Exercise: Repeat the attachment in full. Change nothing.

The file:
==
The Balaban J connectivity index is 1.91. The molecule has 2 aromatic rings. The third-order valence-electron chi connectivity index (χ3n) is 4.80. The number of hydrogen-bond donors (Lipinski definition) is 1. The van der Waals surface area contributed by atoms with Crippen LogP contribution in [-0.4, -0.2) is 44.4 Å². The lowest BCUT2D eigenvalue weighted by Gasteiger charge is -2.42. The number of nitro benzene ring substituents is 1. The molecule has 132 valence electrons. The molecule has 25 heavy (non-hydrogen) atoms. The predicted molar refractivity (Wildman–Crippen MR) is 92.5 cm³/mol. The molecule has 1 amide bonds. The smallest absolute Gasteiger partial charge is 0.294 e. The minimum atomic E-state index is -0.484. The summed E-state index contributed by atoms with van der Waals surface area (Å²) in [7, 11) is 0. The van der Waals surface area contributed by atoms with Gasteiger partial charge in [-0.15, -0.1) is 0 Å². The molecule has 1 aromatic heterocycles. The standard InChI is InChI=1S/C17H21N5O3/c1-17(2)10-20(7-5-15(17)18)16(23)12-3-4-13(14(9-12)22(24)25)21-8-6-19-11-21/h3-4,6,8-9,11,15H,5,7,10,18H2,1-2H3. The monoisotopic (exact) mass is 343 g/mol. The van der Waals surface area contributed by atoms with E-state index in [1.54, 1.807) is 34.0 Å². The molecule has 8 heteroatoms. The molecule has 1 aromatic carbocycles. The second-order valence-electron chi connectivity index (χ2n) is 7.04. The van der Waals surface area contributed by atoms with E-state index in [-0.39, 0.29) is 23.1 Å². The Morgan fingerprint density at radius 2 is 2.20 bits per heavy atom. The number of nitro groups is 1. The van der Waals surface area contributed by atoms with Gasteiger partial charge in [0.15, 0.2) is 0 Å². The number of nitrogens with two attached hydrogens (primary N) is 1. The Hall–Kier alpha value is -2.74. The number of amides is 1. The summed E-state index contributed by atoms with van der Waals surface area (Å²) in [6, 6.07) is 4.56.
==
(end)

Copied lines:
The Balaban J connectivity index is 1.91. The molecule has 2 aromatic rings. The third-order valence-electron chi connectivity index (χ3n) is 4.80. The number of hydrogen-bond donors (Lipinski definition) is 1. The van der Waals surface area contributed by atoms with Crippen LogP contribution in [-0.4, -0.2) is 44.4 Å². The lowest BCUT2D eigenvalue weighted by Gasteiger charge is -2.42. The number of nitro benzene ring substituents is 1. The molecule has 132 valence electrons. The molecule has 25 heavy (non-hydrogen) atoms. The predicted molar refractivity (Wildman–Crippen MR) is 92.5 cm³/mol. The molecule has 1 amide bonds. The smallest absolute Gasteiger partial charge is 0.294 e. The minimum atomic E-state index is -0.484. The summed E-state index contributed by atoms with van der Waals surface area (Å²) in [7, 11) is 0. The van der Waals surface area contributed by atoms with Gasteiger partial charge in [-0.15, -0.1) is 0 Å². The molecule has 1 aromatic heterocycles. The standard InChI is InChI=1S/C17H21N5O3/c1-17(2)10-20(7-5-15(17)18)16(23)12-3-4-13(14(9-12)22(24)25)21-8-6-19-11-21/h3-4,6,8-9,11,15H,5,7,10,18H2,1-2H3. The monoisotopic (exact) mass is 343 g/mol. The van der Waals surface area contributed by atoms with E-state index in [1.54, 1.807) is 34.0 Å². The molecule has 8 heteroatoms. The molecule has 1 aromatic carbocycles. The second-order valence-electron chi connectivity index (χ2n) is 7.04. The van der Waals surface area contributed by atoms with E-state index in [-0.39, 0.29) is 23.1 Å². The Morgan fingerprint density at radius 2 is 2.20 bits per heavy atom. The number of nitro groups is 1. The van der Waals surface area contributed by atoms with Gasteiger partial charge in [0.15, 0.2) is 0 Å². The number of nitrogens with two attached hydrogens (primary N) is 1. The Hall–Kier alpha value is -2.74. The number of amides is 1. The summed E-state index contributed by atoms with van der Waals surface area (Å²) in [6, 6.07) is 4.56.